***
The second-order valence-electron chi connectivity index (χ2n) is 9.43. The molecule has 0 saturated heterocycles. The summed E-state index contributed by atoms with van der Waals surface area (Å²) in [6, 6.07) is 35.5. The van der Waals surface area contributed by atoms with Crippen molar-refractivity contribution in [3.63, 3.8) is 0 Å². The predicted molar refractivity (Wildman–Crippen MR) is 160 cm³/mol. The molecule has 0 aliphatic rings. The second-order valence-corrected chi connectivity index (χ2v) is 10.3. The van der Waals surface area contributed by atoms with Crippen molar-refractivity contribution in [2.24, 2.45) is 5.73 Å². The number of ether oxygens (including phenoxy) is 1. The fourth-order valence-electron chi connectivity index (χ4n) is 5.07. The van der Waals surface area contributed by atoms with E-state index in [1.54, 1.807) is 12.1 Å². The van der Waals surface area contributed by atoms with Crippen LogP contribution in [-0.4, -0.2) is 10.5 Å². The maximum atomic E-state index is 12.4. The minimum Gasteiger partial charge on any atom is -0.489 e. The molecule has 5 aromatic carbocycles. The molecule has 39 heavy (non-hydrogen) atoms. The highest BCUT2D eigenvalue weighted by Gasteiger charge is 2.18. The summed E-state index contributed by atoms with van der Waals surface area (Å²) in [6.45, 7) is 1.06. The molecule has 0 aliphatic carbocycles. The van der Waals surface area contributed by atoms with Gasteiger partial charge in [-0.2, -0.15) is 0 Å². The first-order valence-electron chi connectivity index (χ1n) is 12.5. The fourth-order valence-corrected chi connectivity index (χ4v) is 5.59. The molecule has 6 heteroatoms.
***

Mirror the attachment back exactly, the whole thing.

The second-order valence-electron chi connectivity index (χ2n) is 9.43. The molecule has 0 saturated heterocycles. The summed E-state index contributed by atoms with van der Waals surface area (Å²) in [6, 6.07) is 35.5. The van der Waals surface area contributed by atoms with Crippen molar-refractivity contribution in [3.63, 3.8) is 0 Å². The predicted molar refractivity (Wildman–Crippen MR) is 160 cm³/mol. The molecule has 0 aliphatic rings. The second-order valence-corrected chi connectivity index (χ2v) is 10.3. The van der Waals surface area contributed by atoms with Crippen molar-refractivity contribution in [2.24, 2.45) is 5.73 Å². The number of ether oxygens (including phenoxy) is 1. The fourth-order valence-electron chi connectivity index (χ4n) is 5.07. The van der Waals surface area contributed by atoms with E-state index in [1.54, 1.807) is 12.1 Å². The van der Waals surface area contributed by atoms with Crippen LogP contribution in [-0.4, -0.2) is 10.5 Å². The maximum atomic E-state index is 12.4. The minimum Gasteiger partial charge on any atom is -0.489 e. The molecule has 5 aromatic carbocycles. The molecule has 39 heavy (non-hydrogen) atoms. The highest BCUT2D eigenvalue weighted by Gasteiger charge is 2.18. The summed E-state index contributed by atoms with van der Waals surface area (Å²) in [6.45, 7) is 1.06. The molecule has 0 aliphatic carbocycles. The van der Waals surface area contributed by atoms with Gasteiger partial charge in [-0.2, -0.15) is 0 Å². The first-order valence-electron chi connectivity index (χ1n) is 12.5. The fourth-order valence-corrected chi connectivity index (χ4v) is 5.59. The molecule has 6 heteroatoms.